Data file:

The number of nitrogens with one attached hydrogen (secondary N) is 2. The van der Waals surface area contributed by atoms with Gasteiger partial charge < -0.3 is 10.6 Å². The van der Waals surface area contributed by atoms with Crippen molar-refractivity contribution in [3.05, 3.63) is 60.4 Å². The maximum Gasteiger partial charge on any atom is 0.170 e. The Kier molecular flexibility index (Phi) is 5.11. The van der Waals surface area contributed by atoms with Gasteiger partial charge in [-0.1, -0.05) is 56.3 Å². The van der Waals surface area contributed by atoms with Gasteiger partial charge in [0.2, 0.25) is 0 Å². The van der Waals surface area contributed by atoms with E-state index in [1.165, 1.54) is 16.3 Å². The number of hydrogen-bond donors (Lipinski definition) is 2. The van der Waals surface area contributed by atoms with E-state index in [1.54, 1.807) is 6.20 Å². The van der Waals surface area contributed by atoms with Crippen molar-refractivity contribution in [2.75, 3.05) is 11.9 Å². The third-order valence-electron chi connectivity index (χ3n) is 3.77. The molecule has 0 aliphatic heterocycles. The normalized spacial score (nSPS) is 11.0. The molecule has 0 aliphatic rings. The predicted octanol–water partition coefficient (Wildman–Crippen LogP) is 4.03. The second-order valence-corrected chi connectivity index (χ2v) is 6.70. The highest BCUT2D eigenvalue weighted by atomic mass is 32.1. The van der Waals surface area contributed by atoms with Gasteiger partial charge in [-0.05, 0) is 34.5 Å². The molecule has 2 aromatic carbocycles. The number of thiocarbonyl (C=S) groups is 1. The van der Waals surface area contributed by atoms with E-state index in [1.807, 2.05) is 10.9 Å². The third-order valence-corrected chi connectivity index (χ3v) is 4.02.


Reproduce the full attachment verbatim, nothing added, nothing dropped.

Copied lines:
The number of nitrogens with one attached hydrogen (secondary N) is 2. The van der Waals surface area contributed by atoms with Gasteiger partial charge < -0.3 is 10.6 Å². The van der Waals surface area contributed by atoms with Crippen molar-refractivity contribution in [3.05, 3.63) is 60.4 Å². The maximum Gasteiger partial charge on any atom is 0.170 e. The Kier molecular flexibility index (Phi) is 5.11. The van der Waals surface area contributed by atoms with Gasteiger partial charge in [-0.1, -0.05) is 56.3 Å². The van der Waals surface area contributed by atoms with Gasteiger partial charge in [0.2, 0.25) is 0 Å². The van der Waals surface area contributed by atoms with E-state index in [1.165, 1.54) is 16.3 Å². The number of hydrogen-bond donors (Lipinski definition) is 2. The van der Waals surface area contributed by atoms with E-state index in [1.54, 1.807) is 6.20 Å². The van der Waals surface area contributed by atoms with Crippen molar-refractivity contribution in [2.75, 3.05) is 11.9 Å². The third-order valence-electron chi connectivity index (χ3n) is 3.77. The molecule has 0 aliphatic heterocycles. The normalized spacial score (nSPS) is 11.0. The molecule has 0 aliphatic rings. The predicted octanol–water partition coefficient (Wildman–Crippen LogP) is 4.03. The second-order valence-corrected chi connectivity index (χ2v) is 6.70. The highest BCUT2D eigenvalue weighted by atomic mass is 32.1. The van der Waals surface area contributed by atoms with Gasteiger partial charge in [-0.05, 0) is 34.5 Å². The molecule has 2 aromatic carbocycles. The number of thiocarbonyl (C=S) groups is 1. The van der Waals surface area contributed by atoms with E-state index in [1.807, 2.05) is 10.9 Å². The third-order valence-corrected chi connectivity index (χ3v) is 4.02.